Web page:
Food and nutrition insecurity in northern Benin : impact on growth performance of children and on year to year nutritional status of adults

E.A.D. Ategbo

Research output: Thesisinternal PhD, WU


<p>The purpose of the study was to examine the consequences of a substantial nutritional stress, created by an unimodal climate on the energy balance of adults and on children's growth. Coping strategies of adults, at an individual level, with the seasonal fluctuations in food availability were also considered.</p><p>Body weight was measured during three consecutive years among members of subsistence households. Weight changes occur between pre and post-harvest periods. Size of weight loss was moderate and comparable to weight loss reported for farmers in areas with less substantial seasonal fluctuations in food availability. The year to year repeatability of seasonal weight change may be mainly influenced by factors which are not regulated by rainfall pattern. Among children aged 2 to 9 years, growth performances were depressed during pre-harvest periods. Growth velocities attained during post-harvest periods can not be considered as catch up growth. When compared with the reference, growth velocities slowed down with increasing age. Prevalence of stunting was high and stable at about 30%.</p><p>Resting metabolic rate, activity pattern, energy cost of cycling and food intake were measured during two consecutive years in a subgroup of 45 women. Resting metabolic rate and energy cost of cycling were stable throughout the year. Changes in activity pattern result in increased energy expenditure in pre-harvest periods. Energy, protein and iron intakes were adequate to cover the yearly needs. However, the bioavailability of iron in the local diet needs further study. Intake of retinol equivalents was below the recommended dietary allowance during pre- and post-harvest periods, and it is unknown whether the excessive intake during the intermediate period can produce adequate body stores for the whole year's needs.</p><p>It is concluded that the stress on energy balance created by an unimodal climate may result in a modest weight change and does not necessarily result in metabolic or behavioural adaptation. However, the present study suggests that the growth of children is substantially depressed by the seasonal food shortage.</p>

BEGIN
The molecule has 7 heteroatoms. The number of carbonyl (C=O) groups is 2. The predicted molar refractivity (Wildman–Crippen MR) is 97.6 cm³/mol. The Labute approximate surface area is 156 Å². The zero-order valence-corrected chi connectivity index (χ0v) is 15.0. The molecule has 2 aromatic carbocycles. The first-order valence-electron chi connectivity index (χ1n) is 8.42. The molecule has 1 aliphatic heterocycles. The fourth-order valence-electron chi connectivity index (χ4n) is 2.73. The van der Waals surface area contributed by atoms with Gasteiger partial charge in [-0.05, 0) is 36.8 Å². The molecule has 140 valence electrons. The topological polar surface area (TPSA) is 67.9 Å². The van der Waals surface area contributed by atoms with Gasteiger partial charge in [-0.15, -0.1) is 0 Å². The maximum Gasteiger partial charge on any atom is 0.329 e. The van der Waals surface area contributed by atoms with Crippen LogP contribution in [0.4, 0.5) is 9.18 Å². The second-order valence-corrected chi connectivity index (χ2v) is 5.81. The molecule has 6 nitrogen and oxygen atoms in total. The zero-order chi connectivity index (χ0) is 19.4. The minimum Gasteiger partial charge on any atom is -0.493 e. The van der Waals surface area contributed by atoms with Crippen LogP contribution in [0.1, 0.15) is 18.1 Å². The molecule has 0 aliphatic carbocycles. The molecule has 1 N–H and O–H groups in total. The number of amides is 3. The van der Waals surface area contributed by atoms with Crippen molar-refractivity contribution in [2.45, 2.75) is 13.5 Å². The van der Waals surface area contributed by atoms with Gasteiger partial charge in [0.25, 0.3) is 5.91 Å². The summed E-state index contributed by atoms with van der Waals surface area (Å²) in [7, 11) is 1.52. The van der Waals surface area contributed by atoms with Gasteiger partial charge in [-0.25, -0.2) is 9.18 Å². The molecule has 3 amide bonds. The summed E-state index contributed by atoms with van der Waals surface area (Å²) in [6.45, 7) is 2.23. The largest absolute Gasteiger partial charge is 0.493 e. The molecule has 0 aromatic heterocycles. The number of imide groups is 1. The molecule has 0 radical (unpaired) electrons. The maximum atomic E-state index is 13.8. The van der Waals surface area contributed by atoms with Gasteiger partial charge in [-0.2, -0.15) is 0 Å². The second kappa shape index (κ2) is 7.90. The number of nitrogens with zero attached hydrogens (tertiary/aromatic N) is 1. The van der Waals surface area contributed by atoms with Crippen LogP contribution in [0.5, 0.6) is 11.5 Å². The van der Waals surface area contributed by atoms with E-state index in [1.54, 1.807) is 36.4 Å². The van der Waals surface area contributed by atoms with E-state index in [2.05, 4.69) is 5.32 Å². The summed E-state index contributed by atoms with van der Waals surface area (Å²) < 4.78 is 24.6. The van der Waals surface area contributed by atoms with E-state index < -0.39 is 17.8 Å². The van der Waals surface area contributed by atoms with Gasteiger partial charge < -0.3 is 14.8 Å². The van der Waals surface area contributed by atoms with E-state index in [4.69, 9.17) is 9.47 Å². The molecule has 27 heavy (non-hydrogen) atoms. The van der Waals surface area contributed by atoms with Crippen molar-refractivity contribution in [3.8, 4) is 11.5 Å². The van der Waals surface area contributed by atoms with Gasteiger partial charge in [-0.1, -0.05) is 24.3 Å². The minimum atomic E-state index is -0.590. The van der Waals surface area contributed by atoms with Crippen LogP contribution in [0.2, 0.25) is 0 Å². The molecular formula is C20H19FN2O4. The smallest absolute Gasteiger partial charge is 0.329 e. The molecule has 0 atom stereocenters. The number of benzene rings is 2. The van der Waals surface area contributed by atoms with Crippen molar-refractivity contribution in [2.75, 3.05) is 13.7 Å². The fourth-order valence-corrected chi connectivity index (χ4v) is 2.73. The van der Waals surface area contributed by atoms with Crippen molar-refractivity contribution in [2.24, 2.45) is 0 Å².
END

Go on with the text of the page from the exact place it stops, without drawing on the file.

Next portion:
Original languageEnglish
QualificationDoctor of Philosophy
Awarding Institution
  • Hautvast, J.G.A.J., Promotor
  • van Raaij, J.M.A., Promotor
Award date21 Jun 1993
Place of PublicationS.l.
Print ISBNs9789054851325
Publication statusPublished - 1993


  • food hygiene
  • nutritional state
  • consumption patterns
  • food
  • foods
  • child nutrition
  • infant nutrition
  • benin


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